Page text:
The two-time Oscar winner said, “…good neighbors talk, good neighbors share, good neighbors, do not build walls, that culture serves to build bridges.”
Cuban President Miguel Diaz-Canel met with renowned U.S. actor Robert De Niro Friday where the importance of cultural ties between two countries was discussed. The actor asked the governments of Cuba and the U.S. not to build cultural walls between people and rather build bridges to connect them.
The meeting took place in the Dakota building in front of which musician John Lennon was assassinated, in New York city where apart from De Niro, producer and executive director of the Tribeca Film Festival Jane Rosenthal, Katie Holmes, Alex, and Carol Rosenberg, founders and organizers of the Havana Film Festival in New York and other artists, philanthropists, and cultural promoters from the U.S. were present.
Criticizing the current Trump administration’s approach to Cuba, De Niro added, “While there are many problems between the two countries, I hope they eventually disappear, but the current (U.S.) President is not helping with the situation.”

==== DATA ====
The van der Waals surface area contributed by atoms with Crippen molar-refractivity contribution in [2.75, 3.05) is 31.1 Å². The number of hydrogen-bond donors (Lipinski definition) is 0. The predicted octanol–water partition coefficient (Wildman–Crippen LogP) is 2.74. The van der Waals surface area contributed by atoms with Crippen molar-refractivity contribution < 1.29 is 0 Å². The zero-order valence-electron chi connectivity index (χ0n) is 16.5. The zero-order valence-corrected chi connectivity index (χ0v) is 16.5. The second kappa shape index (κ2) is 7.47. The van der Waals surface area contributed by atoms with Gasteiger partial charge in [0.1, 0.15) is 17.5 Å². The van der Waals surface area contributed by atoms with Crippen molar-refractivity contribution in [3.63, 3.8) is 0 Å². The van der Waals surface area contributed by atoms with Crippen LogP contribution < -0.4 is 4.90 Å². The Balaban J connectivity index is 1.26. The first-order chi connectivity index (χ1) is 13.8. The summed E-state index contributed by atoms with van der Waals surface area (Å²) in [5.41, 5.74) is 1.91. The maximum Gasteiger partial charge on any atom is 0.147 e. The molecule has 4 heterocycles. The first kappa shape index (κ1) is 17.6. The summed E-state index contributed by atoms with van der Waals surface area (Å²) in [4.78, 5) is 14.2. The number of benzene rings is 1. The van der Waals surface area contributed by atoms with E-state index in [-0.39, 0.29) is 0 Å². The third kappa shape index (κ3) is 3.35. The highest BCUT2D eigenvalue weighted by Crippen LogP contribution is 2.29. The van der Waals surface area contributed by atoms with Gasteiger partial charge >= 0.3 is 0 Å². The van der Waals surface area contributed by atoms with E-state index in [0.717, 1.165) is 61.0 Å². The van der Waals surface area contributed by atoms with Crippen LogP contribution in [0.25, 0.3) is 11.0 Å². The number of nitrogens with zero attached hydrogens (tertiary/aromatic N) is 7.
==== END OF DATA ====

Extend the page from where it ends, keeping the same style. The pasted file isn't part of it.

Diaz-Canel expressed his gratitude for being invited by the U.S. artists and wished for more cultural ties in the future. He also recalled artistic links between the two countries giving examples like links in jazz, Ernest Hemingway’s closeness with Cuba, etc.
The president congratulated the successful Festival Artes de Cuba held at the John F. Kennedy Center for Performing Arts in Washington D.C. in March which saw the participation of more than 400 Cuban artists.
He also highlighted Cuba’s artistic education system which is universal, free and of high quality, despite U.S. blockade on Cuba.
De Niro also expressed his fondness of Cuba, a country he visited twice. “I love going to Cuba, I did not know I was so known there, people took pictures of me, they followed me, I was surprised, it was something wonderful,” he said.
Both the Cuban president and the actor reiterated their support for building stronger cultural ties as according to De Niro, “politics comes and goes, but culture remains.”